Date: 28 February, 2020 - Blog
The financial markets are not (yet) in panic mode with the dazzling spread of the coronavirus. But it is starting to weaken the global economy. After China, Italy has just quarantined several northern cities. Many companies announce a substantial impact on results in the 1st quarter. Global demand is slowing down and production lines are under strain.
The IMF reports that if the disruption of supply chains ends quickly in China, the impact on GDP will be significant in the 1st quarter, but minor in the year 2020; but if the health crisis worsens, the IMF predicts a substantial impact on China and the global economy. For the IMF, the next 2 weeks will be crucial.
Apple, among others, has issued a warning about its results for the current quarter. According to the China Passenger Car Association, car sales fell 92% in February and are expected to drop 10% in the first half of 2020 and 5% in 2020, assuming the virus is contained before April. Adidas announced an 85% drop in sales in China in February.
Since the start of the health crisis, global non-Chinese companies with significant exposure in China (MSCI World China Exposure) have underperformed MSCI World. The top 10 constituents of MSCI World China Exposure are Qualcomm, Broadcom, Texas Instruments, BHP, Micron, Rio Tinto, AMD, Murata and Hong Kong China Gas.
MSCI World (black) and MSCI World Exhibition China (red)
The financial markets are more and more worried, especially the bond market with a US 10-year at 1.47%. But they are not in panic mode. The G20 met in Ryhad to find solutions to support the global economy. Central banks are ready to lower interest rates and inject cash. The Chinese government will step up measures to support its economy, particularly for sensitive sectors like the automotive industry. According to the PBoC, the Chinese economy is expected to rebound quickly as the Chinese authorities have sufficient means to support the economy. The global economy resists, but it won’t last if the virus continues to spread.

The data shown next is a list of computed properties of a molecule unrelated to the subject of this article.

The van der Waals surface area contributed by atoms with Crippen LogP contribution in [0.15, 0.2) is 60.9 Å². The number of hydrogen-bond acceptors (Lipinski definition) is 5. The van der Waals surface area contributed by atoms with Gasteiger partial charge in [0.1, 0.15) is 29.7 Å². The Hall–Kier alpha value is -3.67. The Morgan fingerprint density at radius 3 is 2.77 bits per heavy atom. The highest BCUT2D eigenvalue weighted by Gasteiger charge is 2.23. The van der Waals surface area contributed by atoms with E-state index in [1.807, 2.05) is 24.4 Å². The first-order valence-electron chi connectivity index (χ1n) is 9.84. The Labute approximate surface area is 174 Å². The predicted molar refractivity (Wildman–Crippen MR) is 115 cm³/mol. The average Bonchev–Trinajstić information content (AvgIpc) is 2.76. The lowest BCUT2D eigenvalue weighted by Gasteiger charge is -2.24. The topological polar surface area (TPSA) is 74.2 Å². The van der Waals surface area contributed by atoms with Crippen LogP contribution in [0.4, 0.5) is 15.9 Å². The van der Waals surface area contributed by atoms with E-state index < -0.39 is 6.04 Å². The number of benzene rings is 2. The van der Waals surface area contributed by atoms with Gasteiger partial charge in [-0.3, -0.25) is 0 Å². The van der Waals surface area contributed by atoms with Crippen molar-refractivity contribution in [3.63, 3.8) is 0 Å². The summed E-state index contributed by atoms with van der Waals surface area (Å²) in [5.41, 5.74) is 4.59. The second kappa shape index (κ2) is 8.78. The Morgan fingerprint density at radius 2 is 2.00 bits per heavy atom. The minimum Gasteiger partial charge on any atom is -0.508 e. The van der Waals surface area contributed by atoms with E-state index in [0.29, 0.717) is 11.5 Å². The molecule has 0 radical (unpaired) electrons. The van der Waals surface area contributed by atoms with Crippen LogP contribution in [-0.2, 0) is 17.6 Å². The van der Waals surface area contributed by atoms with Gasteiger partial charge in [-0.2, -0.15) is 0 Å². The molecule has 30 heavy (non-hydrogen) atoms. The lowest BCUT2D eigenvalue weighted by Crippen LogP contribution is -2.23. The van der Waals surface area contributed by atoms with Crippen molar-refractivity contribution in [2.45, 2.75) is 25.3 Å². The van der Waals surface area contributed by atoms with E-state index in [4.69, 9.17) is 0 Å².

The technology sector, which is very sensitive to coronavirus (due to important supply chain in China), has not been helped by Donald Trump. Seeing his failure to convince Europeans to abandon Huawei, Donald Trump put more pressure on Huawei and other Chinese tech and telecom companies by wanting to limit sales of U.S. technology to all Chinese companies.
- We remain neutral on stocks, betting on the imminent end (in March) of the virus and on the extraordinary measures that will be deployed by governments and central banks
- But the spread of the virus must stop quickly, or equity markets may change their minds